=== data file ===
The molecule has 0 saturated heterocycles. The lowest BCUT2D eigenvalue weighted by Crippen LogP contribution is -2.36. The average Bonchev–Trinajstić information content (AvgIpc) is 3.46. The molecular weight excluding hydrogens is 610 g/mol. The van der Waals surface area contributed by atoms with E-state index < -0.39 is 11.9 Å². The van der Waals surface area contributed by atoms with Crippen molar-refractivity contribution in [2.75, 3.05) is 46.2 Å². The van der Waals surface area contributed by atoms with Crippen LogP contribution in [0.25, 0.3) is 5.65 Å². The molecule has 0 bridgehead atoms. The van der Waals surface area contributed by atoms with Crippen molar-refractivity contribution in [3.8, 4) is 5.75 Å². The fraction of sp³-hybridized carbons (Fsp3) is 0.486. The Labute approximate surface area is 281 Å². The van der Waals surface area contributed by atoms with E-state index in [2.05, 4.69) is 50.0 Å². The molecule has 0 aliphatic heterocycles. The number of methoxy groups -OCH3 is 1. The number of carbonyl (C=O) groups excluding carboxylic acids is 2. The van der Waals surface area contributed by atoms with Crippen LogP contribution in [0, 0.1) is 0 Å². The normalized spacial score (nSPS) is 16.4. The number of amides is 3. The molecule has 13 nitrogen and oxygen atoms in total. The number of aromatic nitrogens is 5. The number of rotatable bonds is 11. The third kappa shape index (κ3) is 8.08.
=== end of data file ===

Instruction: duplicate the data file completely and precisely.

The molecule has 0 saturated heterocycles. The lowest BCUT2D eigenvalue weighted by Crippen LogP contribution is -2.36. The average Bonchev–Trinajstić information content (AvgIpc) is 3.46. The molecular weight excluding hydrogens is 610 g/mol. The van der Waals surface area contributed by atoms with E-state index < -0.39 is 11.9 Å². The van der Waals surface area contributed by atoms with Crippen molar-refractivity contribution in [2.75, 3.05) is 46.2 Å². The van der Waals surface area contributed by atoms with Crippen LogP contribution in [0.25, 0.3) is 5.65 Å². The molecule has 0 bridgehead atoms. The van der Waals surface area contributed by atoms with Crippen molar-refractivity contribution in [3.8, 4) is 5.75 Å². The fraction of sp³-hybridized carbons (Fsp3) is 0.486. The Labute approximate surface area is 281 Å². The van der Waals surface area contributed by atoms with E-state index in [2.05, 4.69) is 50.0 Å². The molecule has 0 aliphatic heterocycles. The number of methoxy groups -OCH3 is 1. The number of carbonyl (C=O) groups excluding carboxylic acids is 2. The van der Waals surface area contributed by atoms with Crippen LogP contribution in [0, 0.1) is 0 Å². The normalized spacial score (nSPS) is 16.4. The number of amides is 3. The molecule has 13 nitrogen and oxygen atoms in total. The number of aromatic nitrogens is 5. The number of rotatable bonds is 11. The third kappa shape index (κ3) is 8.08.